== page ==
As of Tuesday, February 13, 2018
GRANGEVILLE Selling knives, fresh produce, a hot sandwich?
City code hasn’t changed but rather a clarification in procedure that may ease the way for vendors to set up temporary trailers within city limits to sell their wares.
At the Feb. 5 Grangeville City Council meeting, consensus was for the status quo in existing code that prohibits commercial business on city property, with exceptions granted for vendors during special events; those include Border Days, Octoberfest and Grangeville Farmers’ Market.
However, discussion was these requests hadn’t been making it before the council for review and determination but instead were being handled informally.
“When they want this, they can come ask us. Before, it didn’t hit here,” said councilor Beryl Grant.
So, councilors were clear on inviting those interested in this activity to come before them with requests.
“I don’t see a problem with the existing ordinance,” said councilor Scott Winkler, which followed discussion – and subsequent rejection — on whether code changes, including a business license fee, were needed.
“They can come talk to us,” he said.
The discussion follows up on an issue raised at last November’s candidates’ forum, which mayor Wes Lester referenced as brought up then by Sheila Arnzen of Shiznits. Her concern was on being denied to cater events on city property for events, such as a Grangeville Centennial Library party, and suggesting city code changes – perhaps a business license – to allow this for vendors in the future.
“If a business wants to set up to cater for an event, why can’t that happen?” questioned councilor Amy Farris.
As an option to consider, city clerk Tonya Kennedy referenced an Orofino business licensing schedule for both fixed and mobile businesses at $35 annually. These involve an initial inspection by city staff, but not afterwards in annual renewals. For vendors, the license would allow for five different events during the year.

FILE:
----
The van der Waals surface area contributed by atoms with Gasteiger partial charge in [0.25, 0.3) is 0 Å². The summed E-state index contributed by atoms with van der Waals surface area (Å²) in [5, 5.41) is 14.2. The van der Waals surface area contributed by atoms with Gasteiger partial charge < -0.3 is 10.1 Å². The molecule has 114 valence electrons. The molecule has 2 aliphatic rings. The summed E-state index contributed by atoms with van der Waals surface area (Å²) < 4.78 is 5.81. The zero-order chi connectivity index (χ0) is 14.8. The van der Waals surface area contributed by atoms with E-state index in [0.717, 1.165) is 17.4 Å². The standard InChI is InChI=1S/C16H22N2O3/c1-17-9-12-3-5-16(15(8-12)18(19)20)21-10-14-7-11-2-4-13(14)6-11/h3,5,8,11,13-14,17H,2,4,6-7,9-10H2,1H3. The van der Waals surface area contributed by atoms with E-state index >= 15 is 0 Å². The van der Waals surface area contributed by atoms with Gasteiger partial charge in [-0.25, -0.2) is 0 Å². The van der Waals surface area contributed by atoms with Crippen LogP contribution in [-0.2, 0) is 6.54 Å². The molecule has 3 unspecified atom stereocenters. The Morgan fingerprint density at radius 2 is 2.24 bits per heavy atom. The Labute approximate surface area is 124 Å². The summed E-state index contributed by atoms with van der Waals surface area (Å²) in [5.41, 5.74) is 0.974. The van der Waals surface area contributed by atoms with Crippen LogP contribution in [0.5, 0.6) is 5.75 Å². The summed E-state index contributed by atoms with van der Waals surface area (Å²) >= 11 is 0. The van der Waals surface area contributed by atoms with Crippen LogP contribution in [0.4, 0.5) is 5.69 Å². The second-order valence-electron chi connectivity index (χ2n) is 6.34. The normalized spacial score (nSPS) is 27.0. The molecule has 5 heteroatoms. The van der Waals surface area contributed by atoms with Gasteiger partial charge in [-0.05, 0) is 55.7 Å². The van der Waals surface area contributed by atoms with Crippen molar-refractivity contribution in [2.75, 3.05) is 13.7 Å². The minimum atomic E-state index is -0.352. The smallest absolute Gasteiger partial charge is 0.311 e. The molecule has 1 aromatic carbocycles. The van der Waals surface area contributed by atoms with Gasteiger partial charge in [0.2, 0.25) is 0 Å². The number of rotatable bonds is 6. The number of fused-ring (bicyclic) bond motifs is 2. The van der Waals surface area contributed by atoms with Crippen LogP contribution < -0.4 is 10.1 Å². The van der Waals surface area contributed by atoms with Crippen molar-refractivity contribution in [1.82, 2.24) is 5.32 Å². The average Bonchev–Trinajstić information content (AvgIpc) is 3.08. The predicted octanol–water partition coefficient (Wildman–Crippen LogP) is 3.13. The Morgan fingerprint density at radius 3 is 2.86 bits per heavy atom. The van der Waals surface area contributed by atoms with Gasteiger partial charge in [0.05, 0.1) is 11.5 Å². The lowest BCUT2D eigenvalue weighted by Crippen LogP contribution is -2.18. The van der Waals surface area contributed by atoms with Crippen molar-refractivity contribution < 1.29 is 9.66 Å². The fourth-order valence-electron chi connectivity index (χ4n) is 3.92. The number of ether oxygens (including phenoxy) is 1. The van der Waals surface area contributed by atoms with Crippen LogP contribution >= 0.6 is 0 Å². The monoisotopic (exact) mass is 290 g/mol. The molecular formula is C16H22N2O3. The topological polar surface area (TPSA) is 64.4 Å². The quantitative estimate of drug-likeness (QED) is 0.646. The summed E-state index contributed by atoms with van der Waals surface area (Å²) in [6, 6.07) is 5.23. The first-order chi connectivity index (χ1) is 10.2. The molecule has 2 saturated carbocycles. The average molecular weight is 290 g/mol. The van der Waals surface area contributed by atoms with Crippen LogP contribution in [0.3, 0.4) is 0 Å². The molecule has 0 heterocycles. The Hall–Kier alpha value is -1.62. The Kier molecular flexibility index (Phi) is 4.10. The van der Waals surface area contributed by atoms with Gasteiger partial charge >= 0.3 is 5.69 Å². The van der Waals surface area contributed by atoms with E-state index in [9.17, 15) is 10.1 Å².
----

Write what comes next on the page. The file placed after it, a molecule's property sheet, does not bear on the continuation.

But an ordinance change was brought into question by councilors and the mayor in defining what constituted a special event and how determinations would be made. It was also questioned on both whether that fee would be worth staff time to conduct such inspections and to have a high enough fee would not make it worth it for vendors.
In deciding requests, police chief Morgan Drew advised the council on his experience in larger urban areas where multiple vendors would operate daily, and the impact this had with both foot and vehicle traffic. Areas around city property, such as Pioneer Park, “are not designed for that,” on a daily basis, he said, but for vendors setting up at special events, parked on side streets, should not be an issue.
Lester said he personally did not have a problem with letting vendors set up, and he advised the council to take issues, such as raised by chief Drew, under consideration when considering requests.
This issue transitioned later in the meeting concerning a concessions stand five-year lease agreement with Grangeville Youth Baseball (GYB). Council approved the lease Monday night, noting this allowed GYB to sublease to whomever it wanted to provide concessions.
Last year, council reached an impasse on the agreement, the main sticking point being GYB using Shiznits, a private commercial business, to operate on public property. As explained last year, having a business provide concessions resulted due to a lack of volunteers to run the stand, and operations costing GYB more than it made.
Councilor Grant reiterated her opinion from last year, stating the city shouldn’t be micromanaging how and with whom GYB chooses to operate the stand.